Glauconite: An untapped archive recording the timing, pace and triggers of the Cambrian Radiation

Research project
Active research
Project owner
Department of Earth Sciences

Short description

The transition across the Ediacaran-Cambrian boundary heralds the origin and remarkable evolutionary radiation of complex animals, and was accompanied by major environmental change. The evolutionary significance of this key bioevent has long been intensely studied. However, the patchy occurrence and poor age control of suitable proxy archives mean that it has not been possible to precisely identify the timing of key evolutionary events, nor to conclusively evaluate potential environmental triggers. The overall goal of this project is to resolve this fundamental research gap using a previously overlooked, directly dateable palaeo-environmental archive – glauconite, a class of common marine authigenic clay minerals that records seawater chemistry.

Our approach

In this project, our approach leverages new technology and the stratigraphic abundance of glauconite to:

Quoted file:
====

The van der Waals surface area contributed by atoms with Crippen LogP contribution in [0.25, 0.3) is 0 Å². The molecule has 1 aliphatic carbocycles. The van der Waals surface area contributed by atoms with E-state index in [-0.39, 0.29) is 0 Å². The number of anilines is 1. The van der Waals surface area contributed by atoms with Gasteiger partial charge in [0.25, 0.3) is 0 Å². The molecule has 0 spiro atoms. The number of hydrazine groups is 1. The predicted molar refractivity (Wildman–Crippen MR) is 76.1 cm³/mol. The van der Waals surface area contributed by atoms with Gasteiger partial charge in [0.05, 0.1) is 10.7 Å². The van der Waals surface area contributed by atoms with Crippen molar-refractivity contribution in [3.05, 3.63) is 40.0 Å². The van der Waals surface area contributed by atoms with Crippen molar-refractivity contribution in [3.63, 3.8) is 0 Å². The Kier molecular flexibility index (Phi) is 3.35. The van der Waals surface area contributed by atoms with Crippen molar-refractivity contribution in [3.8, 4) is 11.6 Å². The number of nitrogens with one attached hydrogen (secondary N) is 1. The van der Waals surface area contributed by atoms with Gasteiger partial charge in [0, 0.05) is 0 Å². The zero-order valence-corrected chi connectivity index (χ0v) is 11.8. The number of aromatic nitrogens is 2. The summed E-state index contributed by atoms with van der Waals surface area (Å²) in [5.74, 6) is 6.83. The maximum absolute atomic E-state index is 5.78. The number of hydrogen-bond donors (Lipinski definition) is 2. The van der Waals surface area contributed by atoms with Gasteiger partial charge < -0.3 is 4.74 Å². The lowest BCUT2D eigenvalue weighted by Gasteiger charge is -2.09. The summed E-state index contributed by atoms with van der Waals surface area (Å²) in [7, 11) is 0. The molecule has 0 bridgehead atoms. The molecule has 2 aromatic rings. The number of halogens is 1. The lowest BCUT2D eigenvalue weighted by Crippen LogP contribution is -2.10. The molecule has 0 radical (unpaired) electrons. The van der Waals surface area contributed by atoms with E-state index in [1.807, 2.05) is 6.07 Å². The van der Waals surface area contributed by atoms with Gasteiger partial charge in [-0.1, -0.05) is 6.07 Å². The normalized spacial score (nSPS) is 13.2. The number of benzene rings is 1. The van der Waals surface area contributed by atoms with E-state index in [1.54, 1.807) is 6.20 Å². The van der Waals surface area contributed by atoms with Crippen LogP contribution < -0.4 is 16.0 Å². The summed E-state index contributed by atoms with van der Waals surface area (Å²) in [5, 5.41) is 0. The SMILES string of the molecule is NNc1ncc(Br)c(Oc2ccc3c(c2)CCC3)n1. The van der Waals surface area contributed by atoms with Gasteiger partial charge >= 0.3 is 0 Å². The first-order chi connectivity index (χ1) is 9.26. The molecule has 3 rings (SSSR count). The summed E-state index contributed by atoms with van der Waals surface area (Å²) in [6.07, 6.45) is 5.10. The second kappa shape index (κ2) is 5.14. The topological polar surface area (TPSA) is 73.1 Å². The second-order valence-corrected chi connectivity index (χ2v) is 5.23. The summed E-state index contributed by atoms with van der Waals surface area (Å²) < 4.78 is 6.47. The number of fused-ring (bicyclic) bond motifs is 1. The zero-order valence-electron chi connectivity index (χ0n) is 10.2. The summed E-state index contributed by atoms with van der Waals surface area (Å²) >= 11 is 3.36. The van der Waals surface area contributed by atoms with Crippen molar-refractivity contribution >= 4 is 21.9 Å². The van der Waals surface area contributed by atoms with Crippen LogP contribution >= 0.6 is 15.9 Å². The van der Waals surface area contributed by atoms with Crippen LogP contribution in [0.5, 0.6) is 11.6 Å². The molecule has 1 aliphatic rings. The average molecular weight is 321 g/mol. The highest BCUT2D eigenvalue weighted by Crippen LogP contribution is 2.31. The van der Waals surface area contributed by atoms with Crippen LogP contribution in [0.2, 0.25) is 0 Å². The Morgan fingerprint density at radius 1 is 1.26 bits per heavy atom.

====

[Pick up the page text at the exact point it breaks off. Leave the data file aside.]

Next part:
i) produce a precisely dated (new in-situ Rb-Sr technique) chronostratigraphic framework for late Ediacaran toCambrian sequences in Australia and China; and
ii) to generate a detailed, multiproxy metal isotope record of marine redox and continental weathering conditions over the Ediacaran to Cambrian periods (from micro-drilled glauconite grains).

The results of this research will

1) provide previously unobtainable constraints on the timing and rates of bilaterian
animal diversification, and

2) allow a critical assessment of the cause-effect relationships between commonly
hypothesised environmental triggers (weathering vs redox) and the origin of the Cambrian Radiation.